Florida Deceptive and Unfair Trade Practices Act (“FDUTPA”) protects consumers from deceptive and unfair trade practices, and provides an avenue for those harmed by those acts and practices to be made whole again. Although plaintiffs are limited to recovery of actual damages, attorneys’ fees and costs are recoverable under the Act, in addition to civil penalties when applicable.
FDUTPA, Stat. §501.201-213, is part of Florida’s consumer protection laws meant “to protect the consuming public and legitimate business enterprises from those who engage in unfair methods of competition, or unconscionable, deceptive, or unfair acts or practices in the conduct of any trade or commerce.” Fla. Stat. 501.202(2).
Claims under FDUTPA
“‘[A] consumer claim for damages under FDUTPA has three elements: (1) a deceptive act or unfair practice; (2) causation; and (3) actual damages.”’ In re Florida Cement & Concrete Antitrust Litigation, 746 F.Supp.2d 1291, 1320 (S.D. Fla. 2010), quoting Rollins, Inc., 951 So.2d at 869. The plaintiff need not prove fraud, see State of Florida, Office of Attorney General, Dept. of Legal Affairs v. Tenet Healthcare Corp., 420 F.Supp.2d 1288 (S.D. Fla. 2005).
Deceptive and Unfair Trade Practices
“An unfair practice is ‘one that offends established public policy’ and one that is immoral, unethical, oppressive, unscrupulous or substantially injurious to consumers.” Rollins, Inc. v. Butland, 951 So.2d 860, 869 (Fla. 2d DCA 2007). D’ [internal citations omitted]. Due consideration and great weight in interpreting unlawful acts and practices under FDUTPA are given to federal courts and the Federal Trade Commission Act, 15 U.S.C.A. §45(a)(1). Fla. Stat. §501.204(2).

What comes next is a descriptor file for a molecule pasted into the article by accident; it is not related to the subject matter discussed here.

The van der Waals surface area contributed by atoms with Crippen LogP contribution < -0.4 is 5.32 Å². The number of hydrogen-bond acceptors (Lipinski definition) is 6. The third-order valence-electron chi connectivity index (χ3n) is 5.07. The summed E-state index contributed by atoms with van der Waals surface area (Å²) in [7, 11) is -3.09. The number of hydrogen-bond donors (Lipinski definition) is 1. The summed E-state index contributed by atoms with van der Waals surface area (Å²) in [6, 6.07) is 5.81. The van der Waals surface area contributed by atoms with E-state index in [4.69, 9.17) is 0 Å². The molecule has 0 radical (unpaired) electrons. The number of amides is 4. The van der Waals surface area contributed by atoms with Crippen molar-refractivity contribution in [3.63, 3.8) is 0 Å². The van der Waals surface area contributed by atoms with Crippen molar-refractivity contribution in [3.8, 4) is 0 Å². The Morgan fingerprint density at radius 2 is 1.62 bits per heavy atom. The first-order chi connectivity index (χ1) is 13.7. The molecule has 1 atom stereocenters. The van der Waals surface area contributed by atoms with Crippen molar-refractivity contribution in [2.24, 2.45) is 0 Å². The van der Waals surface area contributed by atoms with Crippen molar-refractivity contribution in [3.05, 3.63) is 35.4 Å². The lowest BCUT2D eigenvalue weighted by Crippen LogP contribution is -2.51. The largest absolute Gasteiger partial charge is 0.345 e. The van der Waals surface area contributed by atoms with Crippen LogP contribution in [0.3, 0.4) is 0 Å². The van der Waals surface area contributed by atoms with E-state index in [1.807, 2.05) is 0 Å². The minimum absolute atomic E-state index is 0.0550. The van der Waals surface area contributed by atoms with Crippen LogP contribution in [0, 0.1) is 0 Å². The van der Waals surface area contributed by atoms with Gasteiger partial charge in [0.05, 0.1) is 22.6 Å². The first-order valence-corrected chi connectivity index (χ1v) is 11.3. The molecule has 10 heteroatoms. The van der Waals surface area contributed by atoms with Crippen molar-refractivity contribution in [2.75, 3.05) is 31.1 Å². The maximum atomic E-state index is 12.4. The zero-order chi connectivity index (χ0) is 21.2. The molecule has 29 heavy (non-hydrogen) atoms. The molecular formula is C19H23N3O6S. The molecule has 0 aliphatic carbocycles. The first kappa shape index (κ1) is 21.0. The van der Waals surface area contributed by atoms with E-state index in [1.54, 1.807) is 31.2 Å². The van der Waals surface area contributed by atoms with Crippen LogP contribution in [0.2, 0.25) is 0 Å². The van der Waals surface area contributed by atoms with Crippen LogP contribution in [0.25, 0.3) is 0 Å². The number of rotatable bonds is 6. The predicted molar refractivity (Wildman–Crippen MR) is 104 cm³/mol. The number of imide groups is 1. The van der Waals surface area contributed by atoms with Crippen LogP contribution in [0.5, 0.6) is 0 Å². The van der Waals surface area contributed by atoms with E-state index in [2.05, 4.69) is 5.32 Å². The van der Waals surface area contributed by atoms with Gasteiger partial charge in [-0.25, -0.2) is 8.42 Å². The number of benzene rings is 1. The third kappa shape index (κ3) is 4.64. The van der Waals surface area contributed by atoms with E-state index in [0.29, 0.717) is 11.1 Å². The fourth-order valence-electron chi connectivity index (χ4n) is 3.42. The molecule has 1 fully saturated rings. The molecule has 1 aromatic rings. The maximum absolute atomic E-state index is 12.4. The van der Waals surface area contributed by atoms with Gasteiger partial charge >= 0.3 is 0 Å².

Certain breaches of contract
Bait and Switches
High Pressure Sales Tactics
Misrepresentation of Warranty Terms
False Claims of Uniqueness
Common Law Claims of Unfair Competition
After a plaintiff has established that a deceptive act or unfair trade practice transpired and caused an injury to the plaintiff, the plaintiff must prove actual damages were the result act or practice.
Actual damages are the difference in the market value of the product or service in the condition in which it was delivered and its market value in the condition in which it should have been delivered as described in the contract of the parties. See Rodriquez v. Recovery Performance & Marine, LLC, 38 So.3d 178 (Fla. 3d DCA 2010).
Punitive damages may be recovered for common-law claims of unfair competition. See Murphy Door Bed Co. v. Interior Sleep Systems, Inc., 874 F.2d 95 (2d Cir. 1989).
FDUTPA “does not provide for recovery of consequential or special damages.” Orkin Exterminating Co. v.DelGuidice, 790 So.2d 1158, 1162 (Fla. 5th DCA 2001).
The prevailing party in civil litigation under FDUTPA is entitled to reasonable attorneys’ fees and cost under Fla. Stat. 501.2105.
Declaratory Judgment and Injunctive Relief
“[A]ny aggrieved party may file an action asking the trial court for a declaratory judgment that a given practice violates the Act and for injunctive relief to prevent a subsequent violation.” Airflo A/C & Heating, Inc. v. Pagan, 929 So.2d 739 (Fla. 2d DCA 2006).
Under Florida Statute 501.2075 any entity that willfully violates used a method, act, or practice that is declared unlawful under FDUTPA is liable for a civil penalty not to exceed $10,000 for each violation.
If you think you or someone you know has been a victim of an act in violation of FDUPTA take the First Step and set up a consultation today.